You know who did? Dmitri Orlov, of all people! Klefbom once again led Edmonton in their opener with 22:30 ice-time, and had an astonishing nine shots on net. The guy’s an absolute force and deserves some recognition. Maybe this is the year Klefbom gets some respect around the league.
Larsson had a solid game and finished as a plus three. He had three hits and limited the Flames top offensive units from getting any substantial scoring opportunities. He’s got a subtleness to his game, but he’s effective. Edmonton’s favorite whipping boy, Kris Russell, was impressive as well.
Russell looked quicker and made better decisions with the puck, something that was a criticism of his game last year. Hopefully, Russell keeps that up playing with Matt Benning. The pair looked competent as the Oilers de facto second-pairing. The only criticism is that Benning had some turnovers and needs to clean that up.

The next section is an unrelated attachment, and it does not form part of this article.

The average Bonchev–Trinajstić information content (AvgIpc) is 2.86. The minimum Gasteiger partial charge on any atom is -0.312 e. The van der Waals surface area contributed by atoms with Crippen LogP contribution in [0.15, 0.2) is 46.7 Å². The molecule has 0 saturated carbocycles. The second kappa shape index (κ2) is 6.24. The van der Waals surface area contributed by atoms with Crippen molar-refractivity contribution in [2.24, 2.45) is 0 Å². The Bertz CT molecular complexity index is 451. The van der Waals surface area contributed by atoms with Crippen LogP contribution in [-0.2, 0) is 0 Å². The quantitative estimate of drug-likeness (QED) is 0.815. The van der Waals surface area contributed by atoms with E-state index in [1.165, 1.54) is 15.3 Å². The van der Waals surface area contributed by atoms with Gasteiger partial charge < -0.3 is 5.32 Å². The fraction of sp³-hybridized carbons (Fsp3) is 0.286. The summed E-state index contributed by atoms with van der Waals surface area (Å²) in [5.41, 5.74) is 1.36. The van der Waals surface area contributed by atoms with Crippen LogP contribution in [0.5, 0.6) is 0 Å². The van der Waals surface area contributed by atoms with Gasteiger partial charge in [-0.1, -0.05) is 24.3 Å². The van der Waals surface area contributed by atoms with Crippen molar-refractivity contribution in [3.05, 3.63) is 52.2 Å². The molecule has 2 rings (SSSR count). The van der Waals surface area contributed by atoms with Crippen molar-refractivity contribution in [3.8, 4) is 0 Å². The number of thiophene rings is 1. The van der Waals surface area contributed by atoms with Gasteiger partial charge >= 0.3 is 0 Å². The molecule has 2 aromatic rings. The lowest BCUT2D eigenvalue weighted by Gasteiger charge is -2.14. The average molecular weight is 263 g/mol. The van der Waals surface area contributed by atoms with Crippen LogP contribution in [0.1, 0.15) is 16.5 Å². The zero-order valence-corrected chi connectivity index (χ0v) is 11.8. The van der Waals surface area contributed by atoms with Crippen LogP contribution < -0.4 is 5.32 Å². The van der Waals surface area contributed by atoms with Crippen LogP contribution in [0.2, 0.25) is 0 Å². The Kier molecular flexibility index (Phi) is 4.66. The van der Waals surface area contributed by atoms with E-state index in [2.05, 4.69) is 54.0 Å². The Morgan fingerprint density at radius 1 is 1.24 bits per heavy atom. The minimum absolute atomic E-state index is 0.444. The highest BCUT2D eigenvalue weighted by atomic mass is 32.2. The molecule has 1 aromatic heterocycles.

Having Darnell Nurse on Edmonton’s third-pairing is a luxury. He was solid, looks faster this year and was firing the puck at will, finishing the night with four shots on goal. By the end of the season, both Benning and Nurse could emerge as top four guys. Edmonton’s defense overall is vastly underrated right now.
Everyone talks about how improved the Flames defense is this year, and that’s fair in itself. But the Oilers blue line has matured through last year’s playoff and is a real defense-by-committee. It’s time for the league to not only show respect for Klefbom but Edmonton’s defense as a whole.